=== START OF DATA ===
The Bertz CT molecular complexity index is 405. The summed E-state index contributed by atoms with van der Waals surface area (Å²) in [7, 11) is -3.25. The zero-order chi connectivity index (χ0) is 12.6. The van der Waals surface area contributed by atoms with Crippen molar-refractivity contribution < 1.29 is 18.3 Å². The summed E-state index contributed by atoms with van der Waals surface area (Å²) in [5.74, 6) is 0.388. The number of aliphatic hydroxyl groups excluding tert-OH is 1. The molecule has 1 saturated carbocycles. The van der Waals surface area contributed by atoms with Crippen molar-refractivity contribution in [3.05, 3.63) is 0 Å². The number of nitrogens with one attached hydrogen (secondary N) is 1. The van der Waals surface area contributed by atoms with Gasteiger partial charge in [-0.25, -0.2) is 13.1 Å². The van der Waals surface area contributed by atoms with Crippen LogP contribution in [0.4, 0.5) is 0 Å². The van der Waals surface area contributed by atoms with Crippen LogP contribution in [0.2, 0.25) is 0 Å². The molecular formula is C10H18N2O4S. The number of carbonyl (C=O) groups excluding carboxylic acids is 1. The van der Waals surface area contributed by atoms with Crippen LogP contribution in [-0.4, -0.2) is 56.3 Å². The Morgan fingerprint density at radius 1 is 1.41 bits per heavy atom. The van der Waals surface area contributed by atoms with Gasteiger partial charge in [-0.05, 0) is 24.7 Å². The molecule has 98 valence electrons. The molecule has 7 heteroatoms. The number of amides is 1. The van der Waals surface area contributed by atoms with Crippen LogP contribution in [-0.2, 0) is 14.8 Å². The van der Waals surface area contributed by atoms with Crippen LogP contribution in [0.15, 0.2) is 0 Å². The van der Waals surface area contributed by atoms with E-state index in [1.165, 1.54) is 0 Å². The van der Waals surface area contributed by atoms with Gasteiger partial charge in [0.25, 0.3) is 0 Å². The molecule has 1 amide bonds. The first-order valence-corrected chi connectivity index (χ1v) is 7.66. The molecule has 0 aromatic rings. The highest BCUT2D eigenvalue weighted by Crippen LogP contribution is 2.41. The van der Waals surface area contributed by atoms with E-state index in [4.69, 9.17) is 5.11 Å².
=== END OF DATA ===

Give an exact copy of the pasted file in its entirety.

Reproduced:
The Bertz CT molecular complexity index is 405. The summed E-state index contributed by atoms with van der Waals surface area (Å²) in [7, 11) is -3.25. The zero-order chi connectivity index (χ0) is 12.6. The van der Waals surface area contributed by atoms with Crippen molar-refractivity contribution < 1.29 is 18.3 Å². The summed E-state index contributed by atoms with van der Waals surface area (Å²) in [5.74, 6) is 0.388. The number of aliphatic hydroxyl groups excluding tert-OH is 1. The molecule has 1 saturated carbocycles. The van der Waals surface area contributed by atoms with Crippen molar-refractivity contribution in [3.05, 3.63) is 0 Å². The number of nitrogens with one attached hydrogen (secondary N) is 1. The van der Waals surface area contributed by atoms with Gasteiger partial charge in [-0.25, -0.2) is 13.1 Å². The van der Waals surface area contributed by atoms with Crippen LogP contribution in [0.4, 0.5) is 0 Å². The van der Waals surface area contributed by atoms with Crippen LogP contribution in [0.2, 0.25) is 0 Å². The molecular formula is C10H18N2O4S. The number of carbonyl (C=O) groups excluding carboxylic acids is 1. The van der Waals surface area contributed by atoms with Crippen LogP contribution in [-0.4, -0.2) is 56.3 Å². The Morgan fingerprint density at radius 1 is 1.41 bits per heavy atom. The van der Waals surface area contributed by atoms with Gasteiger partial charge in [-0.05, 0) is 24.7 Å². The molecule has 98 valence electrons. The molecule has 7 heteroatoms. The number of amides is 1. The van der Waals surface area contributed by atoms with Crippen LogP contribution in [-0.2, 0) is 14.8 Å². The van der Waals surface area contributed by atoms with Crippen LogP contribution in [0.15, 0.2) is 0 Å². The van der Waals surface area contributed by atoms with E-state index in [1.165, 1.54) is 0 Å². The van der Waals surface area contributed by atoms with Gasteiger partial charge in [0.25, 0.3) is 0 Å². The molecule has 1 amide bonds. The first-order valence-corrected chi connectivity index (χ1v) is 7.66. The molecule has 0 aromatic rings. The highest BCUT2D eigenvalue weighted by Crippen LogP contribution is 2.41. The van der Waals surface area contributed by atoms with E-state index in [4.69, 9.17) is 5.11 Å².